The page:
To put it plainly: Everything behind the second Grammy Nominated album from Ashley McBryde is every bit as brilliant as the music itself.
Arkansas native Ashley McBryde is new to studio albums, but she’s a seasoned vet when it comes to playing country music. The eclectic, gritty-yet-graceful McBryde has been playing dive bars and roadhouses since before most of her audience were old enough to enter either.
Now, however, she’s got four hugely successful studio albums under her belt. Moreover, each has been lauded by critics, with the praise for McBryde’s unique take on the country genre garnering endless praise.
Following up on 2018’s phenomenal (and also Grammy-nominated) Girl Going Nowhere is her second major-label release, Never Will. Today, McBryde found out, along with her fans, that Never Will is also nominated for a Grammy Award.
“Wow, what a STACKED category!!,” she posts with the announcement on Twitter. “Congratulations to my fellow nominees! Excited isn’t a big enough word for this feeling. Thank you, @RecordingAcad!”
Whether you’ve listened to Never Will or are looking forward to it, let the record – and Outsider.com – state that it is nothing short of country’s best. What makes it so? Let’s dive into it alongside McBryde herself and Rolling Stone.
Ashley McBryde & ‘Never Will’ are Country’s Best
Right off the bat, Rolling Stone‘s review of Never Will praises it’s maestro as “mythically down-to-earth”. Channeling Townes Van Zandt and John Mellencamp, McBryde sings “with plain-spoken vulnerability about everyday stuff like her platonic roommate or the folks back home who told her she’d never make a living from her art,” the famed music giant continues.
While all of the former is praise for Girl Going Nowhere, it is equally true of it’s predecessor. “McBryde’s second major-label release, Never Will, is just as daring and deep,” the magazine continues. Even saying it is “sometimes deceptively so.”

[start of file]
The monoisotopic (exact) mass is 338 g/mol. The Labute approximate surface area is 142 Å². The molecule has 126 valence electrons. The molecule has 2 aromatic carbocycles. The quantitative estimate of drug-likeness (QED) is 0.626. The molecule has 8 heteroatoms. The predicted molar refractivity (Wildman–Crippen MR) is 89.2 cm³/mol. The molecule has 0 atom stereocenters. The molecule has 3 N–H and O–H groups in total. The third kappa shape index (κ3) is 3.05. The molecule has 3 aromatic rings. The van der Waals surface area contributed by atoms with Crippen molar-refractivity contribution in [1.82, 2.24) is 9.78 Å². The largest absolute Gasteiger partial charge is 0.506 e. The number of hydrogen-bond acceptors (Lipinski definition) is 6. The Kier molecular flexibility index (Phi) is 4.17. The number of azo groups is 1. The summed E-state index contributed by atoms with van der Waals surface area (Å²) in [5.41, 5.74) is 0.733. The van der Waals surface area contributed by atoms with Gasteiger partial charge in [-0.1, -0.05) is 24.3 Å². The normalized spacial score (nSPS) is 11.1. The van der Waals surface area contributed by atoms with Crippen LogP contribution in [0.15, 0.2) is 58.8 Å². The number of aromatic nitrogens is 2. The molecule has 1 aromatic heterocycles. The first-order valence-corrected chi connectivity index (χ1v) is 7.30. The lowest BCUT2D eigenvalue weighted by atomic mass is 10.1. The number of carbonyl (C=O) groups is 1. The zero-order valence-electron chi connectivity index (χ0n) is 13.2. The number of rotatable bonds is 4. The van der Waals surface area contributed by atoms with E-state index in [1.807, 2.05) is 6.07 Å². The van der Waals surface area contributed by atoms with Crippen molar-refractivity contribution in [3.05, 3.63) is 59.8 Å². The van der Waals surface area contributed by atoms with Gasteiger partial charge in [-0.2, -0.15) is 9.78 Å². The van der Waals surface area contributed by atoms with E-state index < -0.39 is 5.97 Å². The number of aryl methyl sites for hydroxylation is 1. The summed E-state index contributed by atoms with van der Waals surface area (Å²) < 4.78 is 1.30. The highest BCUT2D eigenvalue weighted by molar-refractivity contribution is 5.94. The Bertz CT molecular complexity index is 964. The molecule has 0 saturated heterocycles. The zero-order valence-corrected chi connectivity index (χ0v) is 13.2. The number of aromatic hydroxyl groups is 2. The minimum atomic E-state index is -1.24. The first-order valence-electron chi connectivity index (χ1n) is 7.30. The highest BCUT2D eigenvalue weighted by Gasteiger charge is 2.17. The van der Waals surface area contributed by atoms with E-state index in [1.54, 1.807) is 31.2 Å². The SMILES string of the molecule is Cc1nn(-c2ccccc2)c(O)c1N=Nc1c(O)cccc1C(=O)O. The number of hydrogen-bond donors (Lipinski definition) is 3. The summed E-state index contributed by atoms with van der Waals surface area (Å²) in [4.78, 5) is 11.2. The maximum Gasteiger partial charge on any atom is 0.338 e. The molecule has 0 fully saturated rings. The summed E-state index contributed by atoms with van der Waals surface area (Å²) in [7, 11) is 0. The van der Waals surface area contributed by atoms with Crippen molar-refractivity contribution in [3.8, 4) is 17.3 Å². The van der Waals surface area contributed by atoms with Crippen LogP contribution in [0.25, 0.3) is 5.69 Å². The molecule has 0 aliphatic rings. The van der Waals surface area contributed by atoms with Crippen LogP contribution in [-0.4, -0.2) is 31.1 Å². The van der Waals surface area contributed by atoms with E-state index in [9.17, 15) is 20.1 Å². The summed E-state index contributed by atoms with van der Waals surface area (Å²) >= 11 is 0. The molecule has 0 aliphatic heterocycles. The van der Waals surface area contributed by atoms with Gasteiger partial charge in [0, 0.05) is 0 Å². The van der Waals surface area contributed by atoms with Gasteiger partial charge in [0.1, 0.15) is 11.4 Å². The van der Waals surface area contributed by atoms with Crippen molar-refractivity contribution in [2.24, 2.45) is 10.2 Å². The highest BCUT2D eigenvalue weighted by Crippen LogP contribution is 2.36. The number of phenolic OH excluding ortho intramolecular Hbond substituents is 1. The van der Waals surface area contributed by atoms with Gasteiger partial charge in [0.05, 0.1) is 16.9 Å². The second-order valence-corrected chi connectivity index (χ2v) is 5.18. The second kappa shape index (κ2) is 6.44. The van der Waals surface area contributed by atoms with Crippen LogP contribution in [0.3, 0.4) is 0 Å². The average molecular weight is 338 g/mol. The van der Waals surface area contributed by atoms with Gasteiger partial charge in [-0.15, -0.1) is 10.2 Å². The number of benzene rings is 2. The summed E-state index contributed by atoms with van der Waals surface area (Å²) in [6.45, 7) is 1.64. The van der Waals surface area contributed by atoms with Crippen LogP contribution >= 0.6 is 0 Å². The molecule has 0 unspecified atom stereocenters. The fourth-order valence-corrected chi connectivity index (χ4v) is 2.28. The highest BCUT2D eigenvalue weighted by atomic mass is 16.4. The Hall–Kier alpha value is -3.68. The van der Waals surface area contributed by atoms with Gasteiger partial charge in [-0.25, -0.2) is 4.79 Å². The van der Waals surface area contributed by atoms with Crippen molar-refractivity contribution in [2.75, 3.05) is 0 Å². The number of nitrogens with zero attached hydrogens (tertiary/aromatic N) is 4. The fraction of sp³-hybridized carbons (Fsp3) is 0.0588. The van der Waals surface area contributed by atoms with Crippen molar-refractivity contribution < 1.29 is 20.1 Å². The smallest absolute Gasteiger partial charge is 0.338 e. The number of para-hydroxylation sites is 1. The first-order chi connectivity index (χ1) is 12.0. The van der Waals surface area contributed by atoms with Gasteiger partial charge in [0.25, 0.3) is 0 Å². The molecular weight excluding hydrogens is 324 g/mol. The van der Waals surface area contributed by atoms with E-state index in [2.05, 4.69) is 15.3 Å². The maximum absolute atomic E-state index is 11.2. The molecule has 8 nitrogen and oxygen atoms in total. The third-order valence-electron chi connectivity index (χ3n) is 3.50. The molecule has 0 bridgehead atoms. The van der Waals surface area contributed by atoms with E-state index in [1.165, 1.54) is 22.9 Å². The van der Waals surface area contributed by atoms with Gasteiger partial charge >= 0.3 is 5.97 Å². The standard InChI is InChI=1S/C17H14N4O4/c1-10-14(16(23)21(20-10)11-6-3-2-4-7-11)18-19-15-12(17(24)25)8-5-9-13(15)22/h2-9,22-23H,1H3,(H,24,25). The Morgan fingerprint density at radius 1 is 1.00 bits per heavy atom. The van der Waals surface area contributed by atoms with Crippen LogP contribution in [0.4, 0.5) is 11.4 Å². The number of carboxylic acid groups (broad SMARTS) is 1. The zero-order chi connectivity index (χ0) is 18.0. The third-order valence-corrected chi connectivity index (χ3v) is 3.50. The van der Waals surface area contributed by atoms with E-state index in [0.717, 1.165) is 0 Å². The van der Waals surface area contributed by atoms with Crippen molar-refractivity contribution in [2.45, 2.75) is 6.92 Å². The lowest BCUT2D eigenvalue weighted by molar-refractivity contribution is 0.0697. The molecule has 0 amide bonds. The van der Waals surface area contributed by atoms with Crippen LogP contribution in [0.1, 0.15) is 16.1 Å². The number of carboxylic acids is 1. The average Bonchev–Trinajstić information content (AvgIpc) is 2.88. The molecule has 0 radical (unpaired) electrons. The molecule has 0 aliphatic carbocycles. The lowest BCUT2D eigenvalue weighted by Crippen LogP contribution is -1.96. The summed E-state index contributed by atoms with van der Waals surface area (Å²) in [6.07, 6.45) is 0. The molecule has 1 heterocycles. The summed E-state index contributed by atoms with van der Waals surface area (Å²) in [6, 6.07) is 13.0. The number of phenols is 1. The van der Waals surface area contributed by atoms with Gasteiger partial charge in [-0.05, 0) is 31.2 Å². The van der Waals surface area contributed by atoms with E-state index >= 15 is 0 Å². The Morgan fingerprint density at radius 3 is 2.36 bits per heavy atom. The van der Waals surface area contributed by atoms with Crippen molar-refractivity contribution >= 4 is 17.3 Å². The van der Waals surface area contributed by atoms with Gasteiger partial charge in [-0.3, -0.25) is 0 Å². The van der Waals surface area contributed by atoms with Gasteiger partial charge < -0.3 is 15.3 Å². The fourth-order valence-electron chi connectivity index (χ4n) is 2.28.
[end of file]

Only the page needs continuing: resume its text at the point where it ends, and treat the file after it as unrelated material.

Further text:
At first glance, Never Will is about McBryde’s aforementioned years of “small-town” gigs leading up to her explosion into the pop-country music machine. For McBryde, however, it’s about much more than that.
According to the brilliant artist herself, “the significance behind the album title comes from the lyrics in the title track: ‘I Didn’t, I Don’t and I Never Will’,” she clarified for the album’s release. “Before we recorded it with Jay in the studio, I said to my bandmates, ‘If we’re going to cut this and put it on the record, you’re promising anyone who ever listens to our music, we don’t listen to the noise in the background. We didn’t, we don’t and we never will. Don’t cut it unless you’re willing to promise it.’ And we cut it right then.”
‘Never Will’s Tracks & Influences
For Never Will, Jay Joyce returns as producer. Much of what Joyce and McBryde developed together on Nowhere is present here. McBryde, however, goes above and beyond to showcase other influences and sprinkle hints of her favorite genres into the tracks. They are as follows:
- Hang In There Girl
- One Night Standards
- Shut Up Sheila
- First Thing I Reach For
- Voodoo Doll
- Martha Divine
- Velvet Red
- Never Will
“The LP’s most exciting tracks sound like little else on country radio: “Velvet Red” ((track #8)) is an Emmylou Harris-gone-bluegrass ballad about an Appalachian Romeo and Juliet,” Rolling Stone describes. “First Thing I Reach For” ((track #4)) conjures the Telecaster wisdom of Merle Haggard,” they pinpoint, as well.
Within the beyond-impressive 11 tracks, McBryde is by far at her best when telling stories of other folks. Putting her spin on classics, she touches on everything from small-town gossip (much of which affected her deeply growing up), forbidden romance (ticks the same box), and more.
As such, McBryde’s “small-town heroes are as iconoclastic as she is.” Furthering this, RS points to track #3, “Shut Up Sheila,” in which “a family sits around a hospital room with their dying grandma; when someone’s churchy girlfriend suggests a chorus of “Amazing Grace,” these smokin’, drinkin’ unbelievers shoot back with their own agnostic gospel: “We just go about letting go in our own way.”
Rolling Stone goes on to pinpoint “transgressive lust” as a “defining theme” for the album.
“From the adulteress murder ballad “Martha Divine” ((#7)) to the dark sensuality of “Voodoo Doll” ((#5 – “Feel the pretty black dress slipping off her back”)) to the straightforward portrayal of casual sex on “One Night Standards.” “How it goes is/Bar closes,” McBryde sings on the latter ((#2)), “There’s no king bed covered in roses”,” RS elaborates.
In short: If you weren’t a fan of Ashley McBryde before Never Will – you will be now.
Never Will is available where all music is sold & streamed.
[H/T Rolling Stone]